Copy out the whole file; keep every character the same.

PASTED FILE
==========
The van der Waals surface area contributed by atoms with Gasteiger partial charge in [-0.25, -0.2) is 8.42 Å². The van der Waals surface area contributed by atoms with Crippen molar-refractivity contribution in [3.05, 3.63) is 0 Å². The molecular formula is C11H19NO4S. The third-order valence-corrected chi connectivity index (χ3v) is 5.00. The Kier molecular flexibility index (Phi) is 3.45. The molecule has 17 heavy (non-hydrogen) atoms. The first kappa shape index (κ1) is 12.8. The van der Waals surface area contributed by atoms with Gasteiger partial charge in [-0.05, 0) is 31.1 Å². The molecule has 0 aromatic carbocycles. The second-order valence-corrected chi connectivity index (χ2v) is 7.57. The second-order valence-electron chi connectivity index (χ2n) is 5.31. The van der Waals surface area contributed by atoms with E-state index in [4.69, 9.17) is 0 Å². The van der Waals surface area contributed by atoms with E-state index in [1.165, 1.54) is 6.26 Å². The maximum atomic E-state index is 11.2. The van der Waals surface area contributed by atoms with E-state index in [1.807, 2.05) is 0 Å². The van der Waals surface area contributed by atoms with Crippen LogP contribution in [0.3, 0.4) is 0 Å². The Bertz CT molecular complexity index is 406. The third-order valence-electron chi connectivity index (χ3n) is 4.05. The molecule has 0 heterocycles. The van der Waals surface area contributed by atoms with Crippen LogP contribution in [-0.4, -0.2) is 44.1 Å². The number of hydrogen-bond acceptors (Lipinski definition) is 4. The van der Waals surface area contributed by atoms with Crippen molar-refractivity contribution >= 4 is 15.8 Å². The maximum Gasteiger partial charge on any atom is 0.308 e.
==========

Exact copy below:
The van der Waals surface area contributed by atoms with Gasteiger partial charge in [-0.25, -0.2) is 8.42 Å². The van der Waals surface area contributed by atoms with Crippen molar-refractivity contribution in [3.05, 3.63) is 0 Å². The molecular formula is C11H19NO4S. The third-order valence-corrected chi connectivity index (χ3v) is 5.00. The Kier molecular flexibility index (Phi) is 3.45. The molecule has 17 heavy (non-hydrogen) atoms. The first kappa shape index (κ1) is 12.8. The van der Waals surface area contributed by atoms with Gasteiger partial charge in [-0.05, 0) is 31.1 Å². The molecule has 0 aromatic carbocycles. The second-order valence-corrected chi connectivity index (χ2v) is 7.57. The second-order valence-electron chi connectivity index (χ2n) is 5.31. The van der Waals surface area contributed by atoms with E-state index in [4.69, 9.17) is 0 Å². The van der Waals surface area contributed by atoms with E-state index in [1.165, 1.54) is 6.26 Å². The maximum atomic E-state index is 11.2. The van der Waals surface area contributed by atoms with E-state index in [1.807, 2.05) is 0 Å². The van der Waals surface area contributed by atoms with Crippen LogP contribution in [0.3, 0.4) is 0 Å². The Bertz CT molecular complexity index is 406. The third-order valence-electron chi connectivity index (χ3n) is 4.05. The molecule has 0 heterocycles. The van der Waals surface area contributed by atoms with Crippen LogP contribution in [-0.4, -0.2) is 44.1 Å². The number of hydrogen-bond acceptors (Lipinski definition) is 4. The van der Waals surface area contributed by atoms with Crippen molar-refractivity contribution >= 4 is 15.8 Å². The maximum Gasteiger partial charge on any atom is 0.308 e.